More family tragedy was to follow her dad's accident

Suni Lee is among the millions of people who lost a loved one to COVID-19 in 2020 when her mother's sister succumbed to the disease. According to what Lee told The New York Times, Lee's aunt was in her 60s, and it was a heartbreaking loss. She described her aunt as "loving and caring and ... always supportive of me. She wanted the best for me, and I appreciated that."

To add to the tragedy, her aunt's husband died 13 days later. He also had COVID-19, but seemed to be recovered. Then he died suddenly of a heart attack. Lee told The New York Times that the double death blow was extra tragic because the pandemic meant the family could not be together in the aftermath, nor could they honor their loved ones in the traditional Hmong culture way, which is the ethnic background of Lee's family. 

Lee told The New York Times that her uncle was "a shaman, a Hmong healer" and her parents would take her to him and her aunt when she was injured. "They would give me herbs and give me massages, or wrap my injured ankle to have the swelling go down," she said.

Ironically, just a couple of weeks after they died, Lee twisted her ankle after falling off the uneven bars, re-injuring the same ankle that had healed just in time for the 2019 National Championships.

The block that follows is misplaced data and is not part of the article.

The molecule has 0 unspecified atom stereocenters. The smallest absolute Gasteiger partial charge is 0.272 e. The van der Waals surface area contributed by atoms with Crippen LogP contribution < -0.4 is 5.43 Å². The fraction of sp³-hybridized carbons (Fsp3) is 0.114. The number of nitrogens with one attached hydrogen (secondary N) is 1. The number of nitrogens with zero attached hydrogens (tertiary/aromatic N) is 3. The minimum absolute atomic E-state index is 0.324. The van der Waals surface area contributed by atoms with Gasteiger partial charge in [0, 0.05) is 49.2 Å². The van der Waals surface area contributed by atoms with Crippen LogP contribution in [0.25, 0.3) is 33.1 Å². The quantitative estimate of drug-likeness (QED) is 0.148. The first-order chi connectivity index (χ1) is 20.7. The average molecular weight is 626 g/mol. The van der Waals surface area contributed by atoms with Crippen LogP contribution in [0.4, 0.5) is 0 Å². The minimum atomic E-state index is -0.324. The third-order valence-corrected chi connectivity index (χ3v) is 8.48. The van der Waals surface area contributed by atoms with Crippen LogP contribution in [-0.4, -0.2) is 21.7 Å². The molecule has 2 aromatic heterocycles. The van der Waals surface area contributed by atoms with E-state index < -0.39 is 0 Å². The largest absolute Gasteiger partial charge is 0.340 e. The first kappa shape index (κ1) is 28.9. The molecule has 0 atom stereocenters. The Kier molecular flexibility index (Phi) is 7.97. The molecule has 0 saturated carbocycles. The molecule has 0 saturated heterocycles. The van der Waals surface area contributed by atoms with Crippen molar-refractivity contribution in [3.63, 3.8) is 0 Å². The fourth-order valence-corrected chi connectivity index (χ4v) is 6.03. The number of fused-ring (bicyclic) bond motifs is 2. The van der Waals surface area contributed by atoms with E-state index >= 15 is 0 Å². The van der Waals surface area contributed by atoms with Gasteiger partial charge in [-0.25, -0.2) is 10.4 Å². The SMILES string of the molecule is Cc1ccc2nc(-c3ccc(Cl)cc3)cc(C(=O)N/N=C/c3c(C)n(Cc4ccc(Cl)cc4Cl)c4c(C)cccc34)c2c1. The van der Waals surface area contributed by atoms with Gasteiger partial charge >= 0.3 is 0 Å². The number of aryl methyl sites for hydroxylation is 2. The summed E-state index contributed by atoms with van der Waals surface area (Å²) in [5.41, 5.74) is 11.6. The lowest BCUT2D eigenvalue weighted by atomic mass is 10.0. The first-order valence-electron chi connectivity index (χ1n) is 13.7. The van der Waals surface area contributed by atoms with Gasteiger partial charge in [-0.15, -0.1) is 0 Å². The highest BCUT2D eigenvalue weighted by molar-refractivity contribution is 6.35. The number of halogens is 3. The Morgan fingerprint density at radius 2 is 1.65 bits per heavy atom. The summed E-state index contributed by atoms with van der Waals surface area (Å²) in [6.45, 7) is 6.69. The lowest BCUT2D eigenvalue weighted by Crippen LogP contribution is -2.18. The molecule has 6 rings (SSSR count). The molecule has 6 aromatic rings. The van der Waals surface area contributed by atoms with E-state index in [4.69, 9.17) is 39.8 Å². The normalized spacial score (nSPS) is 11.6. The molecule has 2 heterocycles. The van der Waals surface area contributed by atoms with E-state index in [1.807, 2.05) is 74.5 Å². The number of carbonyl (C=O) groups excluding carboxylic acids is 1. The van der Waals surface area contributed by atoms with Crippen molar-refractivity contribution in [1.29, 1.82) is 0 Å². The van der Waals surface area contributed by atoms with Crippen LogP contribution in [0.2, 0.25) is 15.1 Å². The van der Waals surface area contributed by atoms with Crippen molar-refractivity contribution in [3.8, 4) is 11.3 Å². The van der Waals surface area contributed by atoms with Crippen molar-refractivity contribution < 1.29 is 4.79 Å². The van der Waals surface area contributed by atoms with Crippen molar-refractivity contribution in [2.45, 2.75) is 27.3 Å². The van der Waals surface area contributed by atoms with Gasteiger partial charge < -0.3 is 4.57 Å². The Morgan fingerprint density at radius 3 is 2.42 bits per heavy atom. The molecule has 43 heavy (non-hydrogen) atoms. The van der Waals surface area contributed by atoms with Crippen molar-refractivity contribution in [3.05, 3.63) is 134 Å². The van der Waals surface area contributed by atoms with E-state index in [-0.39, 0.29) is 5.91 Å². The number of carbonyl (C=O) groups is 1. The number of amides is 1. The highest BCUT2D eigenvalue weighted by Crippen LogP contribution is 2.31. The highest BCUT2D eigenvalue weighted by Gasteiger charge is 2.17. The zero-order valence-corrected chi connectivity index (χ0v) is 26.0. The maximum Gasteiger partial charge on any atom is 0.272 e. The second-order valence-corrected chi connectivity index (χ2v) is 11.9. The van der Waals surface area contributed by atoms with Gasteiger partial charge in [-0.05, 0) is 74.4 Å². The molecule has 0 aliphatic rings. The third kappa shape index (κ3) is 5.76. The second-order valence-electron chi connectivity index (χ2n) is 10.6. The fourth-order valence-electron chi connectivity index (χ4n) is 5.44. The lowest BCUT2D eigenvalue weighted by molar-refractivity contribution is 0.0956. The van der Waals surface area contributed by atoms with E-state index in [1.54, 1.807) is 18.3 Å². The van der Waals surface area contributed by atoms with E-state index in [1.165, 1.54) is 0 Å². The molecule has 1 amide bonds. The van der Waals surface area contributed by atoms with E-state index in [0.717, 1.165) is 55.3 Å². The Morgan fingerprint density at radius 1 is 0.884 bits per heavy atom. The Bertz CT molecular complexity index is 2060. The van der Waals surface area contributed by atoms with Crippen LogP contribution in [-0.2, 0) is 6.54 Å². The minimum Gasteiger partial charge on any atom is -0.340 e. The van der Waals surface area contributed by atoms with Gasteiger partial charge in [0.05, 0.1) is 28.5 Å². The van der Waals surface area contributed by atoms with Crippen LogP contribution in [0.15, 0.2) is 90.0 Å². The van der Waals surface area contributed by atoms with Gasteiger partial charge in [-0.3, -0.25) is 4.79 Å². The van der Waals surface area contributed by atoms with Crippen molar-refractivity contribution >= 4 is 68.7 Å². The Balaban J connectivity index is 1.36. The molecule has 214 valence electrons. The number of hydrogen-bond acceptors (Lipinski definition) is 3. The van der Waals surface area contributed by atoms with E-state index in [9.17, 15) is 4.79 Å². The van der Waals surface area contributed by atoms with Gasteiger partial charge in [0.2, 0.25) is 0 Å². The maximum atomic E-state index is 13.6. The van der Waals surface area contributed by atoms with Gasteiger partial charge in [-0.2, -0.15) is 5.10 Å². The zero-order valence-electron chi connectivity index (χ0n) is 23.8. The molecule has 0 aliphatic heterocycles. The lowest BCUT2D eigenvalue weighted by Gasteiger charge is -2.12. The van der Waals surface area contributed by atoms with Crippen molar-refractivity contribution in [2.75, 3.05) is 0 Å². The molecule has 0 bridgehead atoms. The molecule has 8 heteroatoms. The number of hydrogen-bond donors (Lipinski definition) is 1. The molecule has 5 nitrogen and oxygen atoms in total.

Suni Lee is the first Hmong American Olympic gymnast

Suni Lee made history as the first person of Hmong descent to ever compete in any Olympic event, according to Minnesota Public Radio. The Hmong people are an ethnic group who originated from southwestern China thousands of years ago, but migrated over time to multiple other Asian nations as various factions vied for power, per The Max Planck Institute. The Hmong people do not have a country of their own. 

In 1975, Hmong refugees starting coming to Minnesota in record numbers to flee wars in Laos, and since then, 66,000 Hmong have moved to the North Star State. Today, Minneapolis/St. Paul has the largest concentration of Hmong people in the U.S., according to the Minnesota Historical Society.